Although there were many people who disagreed with Mr. and Mrs. Riggi in a respectful fashion, their voices were muted by the obnoxious remarks. Even the posting of signs represented bad behavior. How many of us would like to leave our homes in the morning to be confronted by the signs of some of our neighbors who happen to disagree with our position? Mr. and Mrs. Riggi fought for the preservation of their rights and, by extension, the rights of the other citizens of Saratoga Springs. They are not entitled to any special consideration because of their station in life or because they have been extraordinarily generous to so many organizations in our community; however, they don’t deserve to be scorned because some disagree with their position.
Far worse than the destruction of a building is the destruction of civility, which I witnessed during this process.
John J. Carusone Jr. is an attorney with Carusone & Carusone in Saratoga Springs.
© 2010 saratogian.com, a Journal Register Property
Reader's View: So much wrong with demolition of 23 Greenfield Ave.
Sunday, June 13, 2010
Truth be told, Mr. Carusone, the Riggis’ story is not what you tell. First of all, the Riggis did not have a demolition permit when they started demolition, nor had they applied for one. The Saratogian also made that error. They may have applied for a demolition permit in May 2009, but it was after the fact.
This is what happened:
I heard about the demolition going on, walked down and spoke to the contractor. He said they were removing asbestos. As a neighbor, I knew in fact that asbestos had been removed several years earlier. The contractor was actually in the act of demolishing historic window sills and throwing them in a dumpster.
I sensed something fishy going on and called code enforcement in the Public Safety department. A code enforcing officer came, found no demolition permit had been applied for, stopped the demolition and boarded up the house. The Riggis tried to pull a fast one, also broke the law, and yet have not been fined?
As a member of Sustainable Saratoga, I have another issue with them. They did not salvage one piece of this historic building. Cabinets, fixtures, toilets and all the rest of the elegant furnishings of the house could have gone to Habitat for Humanity. The historic architectural details could have been saved and reused in restoring another building. This waste sets a bad example for the whole community as we are becoming more conscious of recycling and reusing.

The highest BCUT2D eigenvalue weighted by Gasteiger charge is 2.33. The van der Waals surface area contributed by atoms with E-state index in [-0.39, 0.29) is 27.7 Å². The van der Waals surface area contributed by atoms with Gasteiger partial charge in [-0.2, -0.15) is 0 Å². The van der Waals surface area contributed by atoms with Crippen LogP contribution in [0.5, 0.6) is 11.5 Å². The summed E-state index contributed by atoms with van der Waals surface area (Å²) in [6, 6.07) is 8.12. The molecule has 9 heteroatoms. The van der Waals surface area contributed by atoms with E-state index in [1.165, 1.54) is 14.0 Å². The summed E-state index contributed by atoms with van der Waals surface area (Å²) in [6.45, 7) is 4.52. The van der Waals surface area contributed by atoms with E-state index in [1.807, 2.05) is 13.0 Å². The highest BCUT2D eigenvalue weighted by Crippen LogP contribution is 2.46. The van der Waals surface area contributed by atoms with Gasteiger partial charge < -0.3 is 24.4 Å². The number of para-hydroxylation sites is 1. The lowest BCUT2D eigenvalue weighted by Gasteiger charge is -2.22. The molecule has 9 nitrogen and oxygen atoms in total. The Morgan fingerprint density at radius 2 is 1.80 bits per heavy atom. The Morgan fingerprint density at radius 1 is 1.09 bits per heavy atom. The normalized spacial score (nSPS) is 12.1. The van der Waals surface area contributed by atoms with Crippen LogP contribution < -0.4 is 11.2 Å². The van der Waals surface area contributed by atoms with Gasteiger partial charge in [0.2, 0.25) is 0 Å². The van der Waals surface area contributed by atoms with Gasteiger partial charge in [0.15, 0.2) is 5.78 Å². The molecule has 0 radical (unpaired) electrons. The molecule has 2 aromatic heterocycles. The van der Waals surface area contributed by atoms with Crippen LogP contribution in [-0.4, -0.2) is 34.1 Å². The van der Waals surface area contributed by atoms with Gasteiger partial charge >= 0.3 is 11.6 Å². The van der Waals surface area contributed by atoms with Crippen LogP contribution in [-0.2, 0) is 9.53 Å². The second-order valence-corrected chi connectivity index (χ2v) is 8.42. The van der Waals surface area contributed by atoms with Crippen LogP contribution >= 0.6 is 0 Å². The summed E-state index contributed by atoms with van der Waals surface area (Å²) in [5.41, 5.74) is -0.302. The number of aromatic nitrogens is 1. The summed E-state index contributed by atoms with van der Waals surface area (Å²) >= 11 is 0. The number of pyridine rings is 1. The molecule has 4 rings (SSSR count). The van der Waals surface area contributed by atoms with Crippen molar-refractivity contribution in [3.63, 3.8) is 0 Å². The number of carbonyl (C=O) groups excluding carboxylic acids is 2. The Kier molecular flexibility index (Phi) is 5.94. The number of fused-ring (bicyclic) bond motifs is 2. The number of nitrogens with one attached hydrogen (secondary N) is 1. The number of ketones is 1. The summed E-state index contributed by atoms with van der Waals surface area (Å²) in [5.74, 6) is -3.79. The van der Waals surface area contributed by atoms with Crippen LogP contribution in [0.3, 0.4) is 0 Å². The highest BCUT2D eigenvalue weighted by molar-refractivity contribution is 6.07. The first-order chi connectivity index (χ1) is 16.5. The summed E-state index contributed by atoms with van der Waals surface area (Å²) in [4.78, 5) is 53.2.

As a neighbor, I have plenty of reasons to dislike what the Riggis did. I came to Saratoga in the early 1970s, attracted to a city that valued its historic heritage and architecture. My husband and I moved to the historic North Broadway neighborhood and restored a dilapidated old Italianate Victorian. The Riggis demolished an important part of my neighborhood and part of the history I value. They took something away from me and diminished our neighborhood.
I assume the Riggis moved to North Broadway because they loved the neighborhood and the community, but they have not been good neighbors. Their sense of individual rights far outweighs their social responsibilities. Their dogs yapping intrudes on the rights of the adjoining neighbors to peace and quiet. Their replacing a beautiful building with a dog kennel infringes on the property values of the whole neighborhood. Would you move next door to a place with 27 dogs?
Saratoga Springs is the historic city it is because people before us had a vision, a sense of social responsibility, and a value of something for the greater common good. Thinking only of ourselves and our individual rights disconnects us from our neighbors and diminishes our sense of community. When you live in a city, you are not an island.
Our city needs a thriving community of people inspired by, evolving and learning from others and from the beauty and history of what surrounds us.
Amejo Amyot is a resident of Saratoga Springs, a member of Sustainable Saratoga and founder of the Beekman Street Arts District.
© 2010 saratogian.com, a Journal Register Property